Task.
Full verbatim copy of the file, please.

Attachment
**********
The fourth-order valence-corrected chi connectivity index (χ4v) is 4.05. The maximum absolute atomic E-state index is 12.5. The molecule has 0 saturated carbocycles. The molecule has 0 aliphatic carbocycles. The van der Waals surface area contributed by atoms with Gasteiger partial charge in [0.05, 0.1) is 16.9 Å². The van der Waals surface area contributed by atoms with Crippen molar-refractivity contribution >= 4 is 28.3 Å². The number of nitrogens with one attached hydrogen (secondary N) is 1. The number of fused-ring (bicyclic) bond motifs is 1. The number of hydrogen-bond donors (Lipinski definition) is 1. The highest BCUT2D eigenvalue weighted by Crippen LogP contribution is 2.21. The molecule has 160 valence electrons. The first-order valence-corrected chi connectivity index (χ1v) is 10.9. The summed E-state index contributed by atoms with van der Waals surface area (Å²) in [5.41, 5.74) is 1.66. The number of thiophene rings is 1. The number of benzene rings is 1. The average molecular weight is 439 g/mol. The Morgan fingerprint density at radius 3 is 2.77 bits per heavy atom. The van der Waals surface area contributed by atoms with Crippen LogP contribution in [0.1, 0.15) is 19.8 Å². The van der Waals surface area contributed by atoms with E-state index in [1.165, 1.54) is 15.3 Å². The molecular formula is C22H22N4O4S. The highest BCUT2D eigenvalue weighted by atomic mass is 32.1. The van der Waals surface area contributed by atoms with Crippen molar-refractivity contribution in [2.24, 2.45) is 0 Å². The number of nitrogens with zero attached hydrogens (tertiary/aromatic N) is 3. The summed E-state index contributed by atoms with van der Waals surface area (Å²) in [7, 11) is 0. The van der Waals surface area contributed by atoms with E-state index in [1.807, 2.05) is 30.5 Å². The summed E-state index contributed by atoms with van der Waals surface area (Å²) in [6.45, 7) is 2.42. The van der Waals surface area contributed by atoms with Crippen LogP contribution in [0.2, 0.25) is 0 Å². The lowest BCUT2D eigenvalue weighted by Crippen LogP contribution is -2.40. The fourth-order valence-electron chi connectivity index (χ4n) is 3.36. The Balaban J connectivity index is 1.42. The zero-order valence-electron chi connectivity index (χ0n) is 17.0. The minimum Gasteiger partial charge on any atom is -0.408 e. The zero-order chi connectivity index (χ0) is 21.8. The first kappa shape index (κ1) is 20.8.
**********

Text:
The fourth-order valence-corrected chi connectivity index (χ4v) is 4.05. The maximum absolute atomic E-state index is 12.5. The molecule has 0 saturated carbocycles. The molecule has 0 aliphatic carbocycles. The van der Waals surface area contributed by atoms with Gasteiger partial charge in [0.05, 0.1) is 16.9 Å². The van der Waals surface area contributed by atoms with Crippen molar-refractivity contribution >= 4 is 28.3 Å². The number of nitrogens with one attached hydrogen (secondary N) is 1. The number of fused-ring (bicyclic) bond motifs is 1. The number of hydrogen-bond donors (Lipinski definition) is 1. The highest BCUT2D eigenvalue weighted by Crippen LogP contribution is 2.21. The molecule has 160 valence electrons. The first-order valence-corrected chi connectivity index (χ1v) is 10.9. The summed E-state index contributed by atoms with van der Waals surface area (Å²) in [5.41, 5.74) is 1.66. The number of thiophene rings is 1. The number of benzene rings is 1. The average molecular weight is 439 g/mol. The Morgan fingerprint density at radius 3 is 2.77 bits per heavy atom. The van der Waals surface area contributed by atoms with Crippen LogP contribution in [0.1, 0.15) is 19.8 Å². The van der Waals surface area contributed by atoms with E-state index in [1.165, 1.54) is 15.3 Å². The molecular formula is C22H22N4O4S. The highest BCUT2D eigenvalue weighted by atomic mass is 32.1. The van der Waals surface area contributed by atoms with Crippen molar-refractivity contribution in [2.24, 2.45) is 0 Å². The number of nitrogens with zero attached hydrogens (tertiary/aromatic N) is 3. The summed E-state index contributed by atoms with van der Waals surface area (Å²) in [7, 11) is 0. The van der Waals surface area contributed by atoms with E-state index in [1.807, 2.05) is 30.5 Å². The summed E-state index contributed by atoms with van der Waals surface area (Å²) in [6.45, 7) is 2.42. The van der Waals surface area contributed by atoms with Crippen LogP contribution in [0.2, 0.25) is 0 Å². The lowest BCUT2D eigenvalue weighted by Crippen LogP contribution is -2.40. The fourth-order valence-electron chi connectivity index (χ4n) is 3.36. The Balaban J connectivity index is 1.42. The zero-order valence-electron chi connectivity index (χ0n) is 17.0. The minimum Gasteiger partial charge on any atom is -0.408 e. The zero-order chi connectivity index (χ0) is 21.8. The first kappa shape index (κ1) is 20.8.